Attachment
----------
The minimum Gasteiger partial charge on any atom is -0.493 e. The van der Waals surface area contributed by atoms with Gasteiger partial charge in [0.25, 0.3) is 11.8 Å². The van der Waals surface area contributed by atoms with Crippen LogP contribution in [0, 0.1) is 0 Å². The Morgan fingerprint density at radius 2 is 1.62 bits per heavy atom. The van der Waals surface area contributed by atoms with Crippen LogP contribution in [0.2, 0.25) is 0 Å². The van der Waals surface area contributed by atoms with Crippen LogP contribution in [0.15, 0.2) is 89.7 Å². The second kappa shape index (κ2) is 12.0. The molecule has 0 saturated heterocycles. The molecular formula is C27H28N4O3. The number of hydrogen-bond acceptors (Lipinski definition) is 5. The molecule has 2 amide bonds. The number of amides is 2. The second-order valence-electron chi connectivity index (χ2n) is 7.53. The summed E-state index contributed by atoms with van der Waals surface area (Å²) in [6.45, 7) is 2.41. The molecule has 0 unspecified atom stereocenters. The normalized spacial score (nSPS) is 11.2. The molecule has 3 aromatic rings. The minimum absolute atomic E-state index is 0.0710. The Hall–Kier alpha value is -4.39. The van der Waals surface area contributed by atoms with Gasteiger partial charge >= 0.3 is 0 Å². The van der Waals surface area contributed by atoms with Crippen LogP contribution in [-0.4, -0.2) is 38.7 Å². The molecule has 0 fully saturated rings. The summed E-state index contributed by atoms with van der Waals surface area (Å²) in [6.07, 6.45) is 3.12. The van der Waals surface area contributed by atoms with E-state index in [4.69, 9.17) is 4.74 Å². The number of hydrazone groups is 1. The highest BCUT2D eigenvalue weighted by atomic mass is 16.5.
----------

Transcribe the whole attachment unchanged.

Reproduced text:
The minimum Gasteiger partial charge on any atom is -0.493 e. The van der Waals surface area contributed by atoms with Gasteiger partial charge in [0.25, 0.3) is 11.8 Å². The van der Waals surface area contributed by atoms with Crippen LogP contribution in [0, 0.1) is 0 Å². The Morgan fingerprint density at radius 2 is 1.62 bits per heavy atom. The van der Waals surface area contributed by atoms with Crippen LogP contribution in [0.2, 0.25) is 0 Å². The van der Waals surface area contributed by atoms with Crippen LogP contribution in [0.15, 0.2) is 89.7 Å². The second kappa shape index (κ2) is 12.0. The molecule has 0 saturated heterocycles. The molecular formula is C27H28N4O3. The number of hydrogen-bond acceptors (Lipinski definition) is 5. The molecule has 2 amide bonds. The number of amides is 2. The second-order valence-electron chi connectivity index (χ2n) is 7.53. The summed E-state index contributed by atoms with van der Waals surface area (Å²) in [6.45, 7) is 2.41. The molecule has 0 unspecified atom stereocenters. The normalized spacial score (nSPS) is 11.2. The molecule has 3 aromatic rings. The minimum absolute atomic E-state index is 0.0710. The Hall–Kier alpha value is -4.39. The van der Waals surface area contributed by atoms with Gasteiger partial charge >= 0.3 is 0 Å². The van der Waals surface area contributed by atoms with Crippen LogP contribution in [-0.4, -0.2) is 38.7 Å². The molecule has 0 fully saturated rings. The summed E-state index contributed by atoms with van der Waals surface area (Å²) in [6.07, 6.45) is 3.12. The van der Waals surface area contributed by atoms with E-state index in [4.69, 9.17) is 4.74 Å². The number of hydrazone groups is 1. The highest BCUT2D eigenvalue weighted by atomic mass is 16.5.